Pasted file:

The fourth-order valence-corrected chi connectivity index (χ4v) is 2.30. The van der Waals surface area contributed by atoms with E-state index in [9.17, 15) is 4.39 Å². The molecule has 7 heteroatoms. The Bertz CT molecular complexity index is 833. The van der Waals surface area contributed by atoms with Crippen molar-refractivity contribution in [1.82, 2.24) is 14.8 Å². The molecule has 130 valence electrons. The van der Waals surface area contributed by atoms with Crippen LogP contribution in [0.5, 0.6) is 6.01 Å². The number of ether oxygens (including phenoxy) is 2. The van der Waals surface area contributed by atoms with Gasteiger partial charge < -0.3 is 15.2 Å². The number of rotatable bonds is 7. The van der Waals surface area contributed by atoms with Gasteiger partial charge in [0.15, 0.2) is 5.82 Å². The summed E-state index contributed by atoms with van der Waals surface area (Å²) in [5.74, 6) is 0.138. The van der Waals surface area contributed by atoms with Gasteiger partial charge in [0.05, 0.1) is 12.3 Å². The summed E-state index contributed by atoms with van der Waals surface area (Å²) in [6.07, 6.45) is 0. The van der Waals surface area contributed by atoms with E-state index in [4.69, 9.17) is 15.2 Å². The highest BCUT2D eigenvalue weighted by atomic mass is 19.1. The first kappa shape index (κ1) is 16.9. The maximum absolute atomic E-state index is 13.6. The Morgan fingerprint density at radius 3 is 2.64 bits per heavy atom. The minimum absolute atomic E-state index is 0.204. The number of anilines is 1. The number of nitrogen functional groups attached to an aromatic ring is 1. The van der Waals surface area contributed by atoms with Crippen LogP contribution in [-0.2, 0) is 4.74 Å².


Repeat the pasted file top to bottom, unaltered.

The fourth-order valence-corrected chi connectivity index (χ4v) is 2.30. The van der Waals surface area contributed by atoms with E-state index in [9.17, 15) is 4.39 Å². The molecule has 7 heteroatoms. The Bertz CT molecular complexity index is 833. The van der Waals surface area contributed by atoms with Crippen molar-refractivity contribution in [1.82, 2.24) is 14.8 Å². The molecule has 130 valence electrons. The van der Waals surface area contributed by atoms with Crippen LogP contribution in [0.5, 0.6) is 6.01 Å². The number of ether oxygens (including phenoxy) is 2. The van der Waals surface area contributed by atoms with Gasteiger partial charge < -0.3 is 15.2 Å². The number of rotatable bonds is 7. The van der Waals surface area contributed by atoms with Gasteiger partial charge in [0.15, 0.2) is 5.82 Å². The summed E-state index contributed by atoms with van der Waals surface area (Å²) in [5.74, 6) is 0.138. The van der Waals surface area contributed by atoms with Gasteiger partial charge in [0.05, 0.1) is 12.3 Å². The summed E-state index contributed by atoms with van der Waals surface area (Å²) in [6.07, 6.45) is 0. The van der Waals surface area contributed by atoms with E-state index in [4.69, 9.17) is 15.2 Å². The highest BCUT2D eigenvalue weighted by atomic mass is 19.1. The first kappa shape index (κ1) is 16.9. The maximum absolute atomic E-state index is 13.6. The Morgan fingerprint density at radius 3 is 2.64 bits per heavy atom. The minimum absolute atomic E-state index is 0.204. The number of anilines is 1. The number of nitrogen functional groups attached to an aromatic ring is 1. The van der Waals surface area contributed by atoms with Crippen LogP contribution in [-0.2, 0) is 4.74 Å².